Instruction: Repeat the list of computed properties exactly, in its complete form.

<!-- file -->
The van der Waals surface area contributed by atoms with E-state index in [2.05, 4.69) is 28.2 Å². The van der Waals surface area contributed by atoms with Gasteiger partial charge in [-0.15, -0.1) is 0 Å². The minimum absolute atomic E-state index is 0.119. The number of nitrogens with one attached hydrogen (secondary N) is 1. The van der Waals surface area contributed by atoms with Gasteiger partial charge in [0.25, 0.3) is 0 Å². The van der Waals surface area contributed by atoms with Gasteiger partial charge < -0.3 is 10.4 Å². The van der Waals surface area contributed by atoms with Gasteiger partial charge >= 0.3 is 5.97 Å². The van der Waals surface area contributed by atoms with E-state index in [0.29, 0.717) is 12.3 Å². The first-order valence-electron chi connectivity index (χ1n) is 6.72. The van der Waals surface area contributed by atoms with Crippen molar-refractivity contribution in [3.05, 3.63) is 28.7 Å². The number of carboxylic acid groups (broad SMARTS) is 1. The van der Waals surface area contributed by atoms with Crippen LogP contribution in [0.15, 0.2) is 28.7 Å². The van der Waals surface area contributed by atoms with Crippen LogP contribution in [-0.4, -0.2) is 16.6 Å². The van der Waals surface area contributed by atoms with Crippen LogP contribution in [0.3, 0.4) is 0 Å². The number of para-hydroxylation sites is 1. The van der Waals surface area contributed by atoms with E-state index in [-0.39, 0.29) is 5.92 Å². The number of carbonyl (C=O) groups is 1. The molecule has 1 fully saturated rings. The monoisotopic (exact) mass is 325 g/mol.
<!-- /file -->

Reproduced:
The van der Waals surface area contributed by atoms with E-state index in [2.05, 4.69) is 28.2 Å². The van der Waals surface area contributed by atoms with Gasteiger partial charge in [-0.15, -0.1) is 0 Å². The minimum absolute atomic E-state index is 0.119. The number of nitrogens with one attached hydrogen (secondary N) is 1. The van der Waals surface area contributed by atoms with Gasteiger partial charge in [0.25, 0.3) is 0 Å². The van der Waals surface area contributed by atoms with Gasteiger partial charge < -0.3 is 10.4 Å². The van der Waals surface area contributed by atoms with Gasteiger partial charge >= 0.3 is 5.97 Å². The van der Waals surface area contributed by atoms with E-state index in [0.29, 0.717) is 12.3 Å². The first-order valence-electron chi connectivity index (χ1n) is 6.72. The van der Waals surface area contributed by atoms with Crippen molar-refractivity contribution in [3.05, 3.63) is 28.7 Å². The number of carboxylic acid groups (broad SMARTS) is 1. The van der Waals surface area contributed by atoms with Crippen LogP contribution in [0.15, 0.2) is 28.7 Å². The van der Waals surface area contributed by atoms with Crippen LogP contribution in [-0.4, -0.2) is 16.6 Å². The van der Waals surface area contributed by atoms with Crippen LogP contribution in [0.3, 0.4) is 0 Å². The number of para-hydroxylation sites is 1. The van der Waals surface area contributed by atoms with E-state index in [-0.39, 0.29) is 5.92 Å². The number of carbonyl (C=O) groups is 1. The molecule has 1 fully saturated rings. The monoisotopic (exact) mass is 325 g/mol.